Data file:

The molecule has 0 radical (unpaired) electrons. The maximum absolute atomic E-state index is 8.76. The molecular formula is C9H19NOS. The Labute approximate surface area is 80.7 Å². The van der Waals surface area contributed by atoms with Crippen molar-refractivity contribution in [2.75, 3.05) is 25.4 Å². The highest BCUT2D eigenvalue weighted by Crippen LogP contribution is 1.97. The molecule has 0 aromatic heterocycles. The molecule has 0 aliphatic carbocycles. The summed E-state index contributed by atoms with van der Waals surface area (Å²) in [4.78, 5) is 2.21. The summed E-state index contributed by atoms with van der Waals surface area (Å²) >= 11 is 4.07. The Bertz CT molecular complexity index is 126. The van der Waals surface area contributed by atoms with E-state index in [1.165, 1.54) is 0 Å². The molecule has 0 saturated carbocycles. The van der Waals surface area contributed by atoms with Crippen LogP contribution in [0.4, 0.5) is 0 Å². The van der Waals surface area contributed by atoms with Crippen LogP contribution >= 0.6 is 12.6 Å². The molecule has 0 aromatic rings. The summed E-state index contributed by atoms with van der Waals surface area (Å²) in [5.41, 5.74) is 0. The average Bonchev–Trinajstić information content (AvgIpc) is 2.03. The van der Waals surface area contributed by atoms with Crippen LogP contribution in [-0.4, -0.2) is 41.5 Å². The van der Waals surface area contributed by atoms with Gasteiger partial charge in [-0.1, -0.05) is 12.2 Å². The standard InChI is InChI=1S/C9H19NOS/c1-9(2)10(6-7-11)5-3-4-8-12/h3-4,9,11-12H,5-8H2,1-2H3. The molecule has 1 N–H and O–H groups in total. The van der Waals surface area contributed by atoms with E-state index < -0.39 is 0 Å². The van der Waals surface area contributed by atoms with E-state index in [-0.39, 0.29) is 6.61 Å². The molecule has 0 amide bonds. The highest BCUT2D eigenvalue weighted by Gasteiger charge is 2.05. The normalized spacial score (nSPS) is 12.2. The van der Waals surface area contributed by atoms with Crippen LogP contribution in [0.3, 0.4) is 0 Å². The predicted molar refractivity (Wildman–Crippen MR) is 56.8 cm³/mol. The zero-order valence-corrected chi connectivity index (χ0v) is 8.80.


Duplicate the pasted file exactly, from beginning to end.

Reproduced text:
The molecule has 0 radical (unpaired) electrons. The maximum absolute atomic E-state index is 8.76. The molecular formula is C9H19NOS. The Labute approximate surface area is 80.7 Å². The van der Waals surface area contributed by atoms with Crippen molar-refractivity contribution in [2.75, 3.05) is 25.4 Å². The highest BCUT2D eigenvalue weighted by Crippen LogP contribution is 1.97. The molecule has 0 aromatic heterocycles. The molecule has 0 aliphatic carbocycles. The summed E-state index contributed by atoms with van der Waals surface area (Å²) in [4.78, 5) is 2.21. The summed E-state index contributed by atoms with van der Waals surface area (Å²) >= 11 is 4.07. The Bertz CT molecular complexity index is 126. The van der Waals surface area contributed by atoms with E-state index in [1.165, 1.54) is 0 Å². The molecule has 0 saturated carbocycles. The van der Waals surface area contributed by atoms with Crippen LogP contribution in [0.4, 0.5) is 0 Å². The van der Waals surface area contributed by atoms with Crippen LogP contribution >= 0.6 is 12.6 Å². The molecule has 0 aromatic rings. The summed E-state index contributed by atoms with van der Waals surface area (Å²) in [5.41, 5.74) is 0. The average Bonchev–Trinajstić information content (AvgIpc) is 2.03. The van der Waals surface area contributed by atoms with Crippen LogP contribution in [-0.4, -0.2) is 41.5 Å². The van der Waals surface area contributed by atoms with Gasteiger partial charge in [-0.1, -0.05) is 12.2 Å². The standard InChI is InChI=1S/C9H19NOS/c1-9(2)10(6-7-11)5-3-4-8-12/h3-4,9,11-12H,5-8H2,1-2H3. The molecule has 1 N–H and O–H groups in total. The van der Waals surface area contributed by atoms with E-state index < -0.39 is 0 Å². The van der Waals surface area contributed by atoms with E-state index in [-0.39, 0.29) is 6.61 Å². The molecule has 0 amide bonds. The highest BCUT2D eigenvalue weighted by Gasteiger charge is 2.05. The normalized spacial score (nSPS) is 12.2. The van der Waals surface area contributed by atoms with Crippen LogP contribution in [0.3, 0.4) is 0 Å². The predicted molar refractivity (Wildman–Crippen MR) is 56.8 cm³/mol. The zero-order valence-corrected chi connectivity index (χ0v) is 8.80.